Research Showcase Abstracts

Explore abstracts from CFDR’s annual research showcase at the DC Conference.

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Reference Id
Names, Organizational Affiliations, and Locations of all Authors (2022 and Later)
R. Waugh1, D. Lordly1
1Department of Applied Human Nutrition, Mount Saint Vincent University, Halifax, NS.
Taking a Closer Look at the Cookie Cutter: Questioning the Dietitian Stereotype, a Narrative Review
Stereotypes are assumptions made based on commonalities within groups of people or items. Common dietitian stereotypes are that they are female, thin, White, young-to-middle aged, wear a white lab coat, eat the perfect diet, and act as the “food police” to others. These views can be held by the public, incoming students, and other healthcare providers.
Objective(s)/Process or Summary of Content
Using a narrative review approach, understandings of the “dietitian stereotype” and impacts of the stereotype on the profession were explored and recommendations for change and questions for future research were generated.
Method(s)/Systemic Approach Used
Between January and March 2022 three databases (Google Scholar, n=5040; CINAHL Plus and MEDLINE, n=287) were searched, using key words. Titles, abstracts and reference lists of included articles were screened for inclusion. Inclusion criteria included articles published in English, from 2000-2021, and supported the research objective.
Many factors were found to contribute to the dietitian stereotype, such as assumptions related to healthcare roles, gender norms, and minority underrepresentation. Internalized stereotypes were connected to job performance, motivation, satisfaction, and identity with one’s profession. Professional stereotypes were found to impact collaboration across healthcare providers and students. Negative stereotyping from other providers and the public reflects a misunderstanding and narrowing of dietitian’s roles and value in Canadian healthcare.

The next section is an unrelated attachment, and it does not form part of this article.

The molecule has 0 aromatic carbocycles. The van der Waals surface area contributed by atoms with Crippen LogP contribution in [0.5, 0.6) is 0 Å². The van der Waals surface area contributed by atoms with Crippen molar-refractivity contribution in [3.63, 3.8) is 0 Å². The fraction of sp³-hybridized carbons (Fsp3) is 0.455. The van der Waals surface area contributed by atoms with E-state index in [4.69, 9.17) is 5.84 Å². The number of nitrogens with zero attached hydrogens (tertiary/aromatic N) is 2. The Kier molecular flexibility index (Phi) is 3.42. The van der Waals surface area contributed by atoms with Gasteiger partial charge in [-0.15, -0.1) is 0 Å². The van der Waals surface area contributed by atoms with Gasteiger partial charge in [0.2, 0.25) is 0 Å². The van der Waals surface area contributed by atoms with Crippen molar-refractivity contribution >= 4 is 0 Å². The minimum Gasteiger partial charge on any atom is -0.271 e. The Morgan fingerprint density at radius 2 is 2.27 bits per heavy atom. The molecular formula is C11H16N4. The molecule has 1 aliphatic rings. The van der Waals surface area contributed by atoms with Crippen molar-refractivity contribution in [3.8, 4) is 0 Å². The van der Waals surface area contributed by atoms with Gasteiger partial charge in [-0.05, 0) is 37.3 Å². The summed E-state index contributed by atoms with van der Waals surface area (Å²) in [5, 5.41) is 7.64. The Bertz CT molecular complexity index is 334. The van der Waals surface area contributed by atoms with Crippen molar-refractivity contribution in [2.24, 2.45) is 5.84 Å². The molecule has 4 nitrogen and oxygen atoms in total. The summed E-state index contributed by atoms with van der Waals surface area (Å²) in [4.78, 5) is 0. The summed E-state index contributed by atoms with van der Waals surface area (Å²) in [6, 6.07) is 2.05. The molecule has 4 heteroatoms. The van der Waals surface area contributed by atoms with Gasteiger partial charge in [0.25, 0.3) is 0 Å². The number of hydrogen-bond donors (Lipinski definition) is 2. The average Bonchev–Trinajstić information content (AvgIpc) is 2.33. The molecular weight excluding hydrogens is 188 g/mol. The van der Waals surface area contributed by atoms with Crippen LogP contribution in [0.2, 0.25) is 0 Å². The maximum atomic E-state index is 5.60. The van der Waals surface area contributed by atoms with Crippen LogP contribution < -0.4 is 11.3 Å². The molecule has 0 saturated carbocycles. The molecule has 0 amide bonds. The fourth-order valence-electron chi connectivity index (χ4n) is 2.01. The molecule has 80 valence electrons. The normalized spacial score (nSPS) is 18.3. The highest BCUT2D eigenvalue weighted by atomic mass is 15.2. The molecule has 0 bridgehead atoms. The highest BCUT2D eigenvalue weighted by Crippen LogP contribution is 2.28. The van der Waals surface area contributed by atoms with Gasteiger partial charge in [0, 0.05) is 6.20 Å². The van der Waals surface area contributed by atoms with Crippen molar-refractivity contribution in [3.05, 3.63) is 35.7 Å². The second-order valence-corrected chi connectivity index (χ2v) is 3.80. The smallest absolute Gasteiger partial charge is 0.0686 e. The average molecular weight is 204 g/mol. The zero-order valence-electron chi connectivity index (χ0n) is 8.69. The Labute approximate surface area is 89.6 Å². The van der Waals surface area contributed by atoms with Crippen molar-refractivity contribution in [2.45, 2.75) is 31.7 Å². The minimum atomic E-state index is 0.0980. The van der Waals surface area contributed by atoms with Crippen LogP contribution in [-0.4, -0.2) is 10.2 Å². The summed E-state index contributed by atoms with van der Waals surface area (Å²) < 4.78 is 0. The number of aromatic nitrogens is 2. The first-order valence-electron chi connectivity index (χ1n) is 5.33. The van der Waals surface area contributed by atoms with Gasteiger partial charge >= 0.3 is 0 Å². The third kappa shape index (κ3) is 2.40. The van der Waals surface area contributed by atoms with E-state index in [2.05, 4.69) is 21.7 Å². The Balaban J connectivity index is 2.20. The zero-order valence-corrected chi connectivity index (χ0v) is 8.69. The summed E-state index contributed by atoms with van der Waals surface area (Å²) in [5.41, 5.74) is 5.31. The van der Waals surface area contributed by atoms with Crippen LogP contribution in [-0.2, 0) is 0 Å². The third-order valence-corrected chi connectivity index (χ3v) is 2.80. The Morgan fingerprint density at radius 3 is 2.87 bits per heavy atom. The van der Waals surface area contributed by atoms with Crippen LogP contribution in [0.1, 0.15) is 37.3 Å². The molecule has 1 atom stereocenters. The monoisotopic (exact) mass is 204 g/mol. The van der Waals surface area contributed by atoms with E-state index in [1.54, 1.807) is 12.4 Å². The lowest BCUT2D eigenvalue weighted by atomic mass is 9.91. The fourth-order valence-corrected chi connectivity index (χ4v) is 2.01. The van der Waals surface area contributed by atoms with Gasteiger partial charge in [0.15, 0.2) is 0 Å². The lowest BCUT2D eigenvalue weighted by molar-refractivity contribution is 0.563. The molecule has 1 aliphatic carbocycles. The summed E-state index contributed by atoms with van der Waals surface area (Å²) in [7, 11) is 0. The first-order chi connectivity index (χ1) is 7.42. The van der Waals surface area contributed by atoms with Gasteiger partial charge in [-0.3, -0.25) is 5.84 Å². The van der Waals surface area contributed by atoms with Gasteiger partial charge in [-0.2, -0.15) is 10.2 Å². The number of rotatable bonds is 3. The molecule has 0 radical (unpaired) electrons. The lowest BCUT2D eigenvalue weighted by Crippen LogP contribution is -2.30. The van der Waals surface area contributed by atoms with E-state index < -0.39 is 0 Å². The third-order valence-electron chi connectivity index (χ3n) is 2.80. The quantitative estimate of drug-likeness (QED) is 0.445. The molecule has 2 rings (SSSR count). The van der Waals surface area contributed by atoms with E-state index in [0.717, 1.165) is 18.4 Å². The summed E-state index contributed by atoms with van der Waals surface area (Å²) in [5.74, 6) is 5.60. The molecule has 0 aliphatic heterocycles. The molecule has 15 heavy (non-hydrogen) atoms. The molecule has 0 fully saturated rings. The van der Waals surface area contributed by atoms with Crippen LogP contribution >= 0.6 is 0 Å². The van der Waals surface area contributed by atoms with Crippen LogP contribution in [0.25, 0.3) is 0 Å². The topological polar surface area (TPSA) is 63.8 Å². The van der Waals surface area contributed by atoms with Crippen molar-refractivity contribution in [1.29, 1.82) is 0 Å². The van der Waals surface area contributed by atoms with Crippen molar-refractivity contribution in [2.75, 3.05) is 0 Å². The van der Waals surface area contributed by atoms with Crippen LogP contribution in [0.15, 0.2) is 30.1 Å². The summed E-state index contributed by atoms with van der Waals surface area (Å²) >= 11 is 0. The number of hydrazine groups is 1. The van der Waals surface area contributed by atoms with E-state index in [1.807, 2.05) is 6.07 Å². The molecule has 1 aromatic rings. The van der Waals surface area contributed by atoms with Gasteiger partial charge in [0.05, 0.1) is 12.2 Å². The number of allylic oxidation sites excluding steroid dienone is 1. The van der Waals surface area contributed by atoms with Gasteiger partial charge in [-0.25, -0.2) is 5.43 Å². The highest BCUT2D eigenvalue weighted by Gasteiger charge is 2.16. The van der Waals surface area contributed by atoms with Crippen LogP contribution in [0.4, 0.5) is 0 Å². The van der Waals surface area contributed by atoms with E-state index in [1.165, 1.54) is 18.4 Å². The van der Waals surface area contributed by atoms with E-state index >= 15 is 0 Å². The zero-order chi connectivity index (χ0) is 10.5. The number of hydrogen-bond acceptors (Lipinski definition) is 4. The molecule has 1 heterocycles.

Current dietitian stereotypes do not represent the diversity of roles and individuals who are dietitians. Increasing representation in education, media, and practice is required to more accurately describe the profession. Having visible role models and mentors for underrepresented students and interns is important. Modifying dietetic program recruitment and acceptance to be more inclusive and of interest to those who do not fit the dietitian stereotype is necessary.
Significance to Dietetics
Questioning and responding to current stereotypes that misrepresent the profession is vital for increased diversity, inclusion, valuing and impact of dietitians.
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